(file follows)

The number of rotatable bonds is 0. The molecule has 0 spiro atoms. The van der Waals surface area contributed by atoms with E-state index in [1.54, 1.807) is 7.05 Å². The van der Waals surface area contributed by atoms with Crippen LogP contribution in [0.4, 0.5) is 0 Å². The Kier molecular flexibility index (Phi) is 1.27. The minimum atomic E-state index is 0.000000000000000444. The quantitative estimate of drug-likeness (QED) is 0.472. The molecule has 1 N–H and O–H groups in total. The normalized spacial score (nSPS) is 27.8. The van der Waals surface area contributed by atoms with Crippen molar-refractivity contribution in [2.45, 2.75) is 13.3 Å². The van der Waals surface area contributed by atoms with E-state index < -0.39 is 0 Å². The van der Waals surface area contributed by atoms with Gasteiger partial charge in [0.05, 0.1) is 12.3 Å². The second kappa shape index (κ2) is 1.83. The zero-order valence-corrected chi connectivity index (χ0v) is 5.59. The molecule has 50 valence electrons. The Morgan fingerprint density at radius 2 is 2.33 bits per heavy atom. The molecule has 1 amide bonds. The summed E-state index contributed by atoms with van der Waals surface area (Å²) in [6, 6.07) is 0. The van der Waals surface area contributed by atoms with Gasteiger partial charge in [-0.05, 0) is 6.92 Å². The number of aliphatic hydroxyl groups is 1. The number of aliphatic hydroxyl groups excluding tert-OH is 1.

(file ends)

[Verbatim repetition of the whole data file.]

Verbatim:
The number of rotatable bonds is 0. The molecule has 0 spiro atoms. The van der Waals surface area contributed by atoms with E-state index in [1.54, 1.807) is 7.05 Å². The van der Waals surface area contributed by atoms with Crippen LogP contribution in [0.4, 0.5) is 0 Å². The Kier molecular flexibility index (Phi) is 1.27. The minimum atomic E-state index is 0.000000000000000444. The quantitative estimate of drug-likeness (QED) is 0.472. The molecule has 1 N–H and O–H groups in total. The normalized spacial score (nSPS) is 27.8. The van der Waals surface area contributed by atoms with Crippen molar-refractivity contribution in [2.45, 2.75) is 13.3 Å². The van der Waals surface area contributed by atoms with E-state index < -0.39 is 0 Å². The van der Waals surface area contributed by atoms with Gasteiger partial charge in [0.05, 0.1) is 12.3 Å². The second kappa shape index (κ2) is 1.83. The zero-order valence-corrected chi connectivity index (χ0v) is 5.59. The molecule has 50 valence electrons. The Morgan fingerprint density at radius 2 is 2.33 bits per heavy atom. The molecule has 1 amide bonds. The summed E-state index contributed by atoms with van der Waals surface area (Å²) in [6, 6.07) is 0. The van der Waals surface area contributed by atoms with Gasteiger partial charge in [-0.05, 0) is 6.92 Å². The number of aliphatic hydroxyl groups is 1. The number of aliphatic hydroxyl groups excluding tert-OH is 1.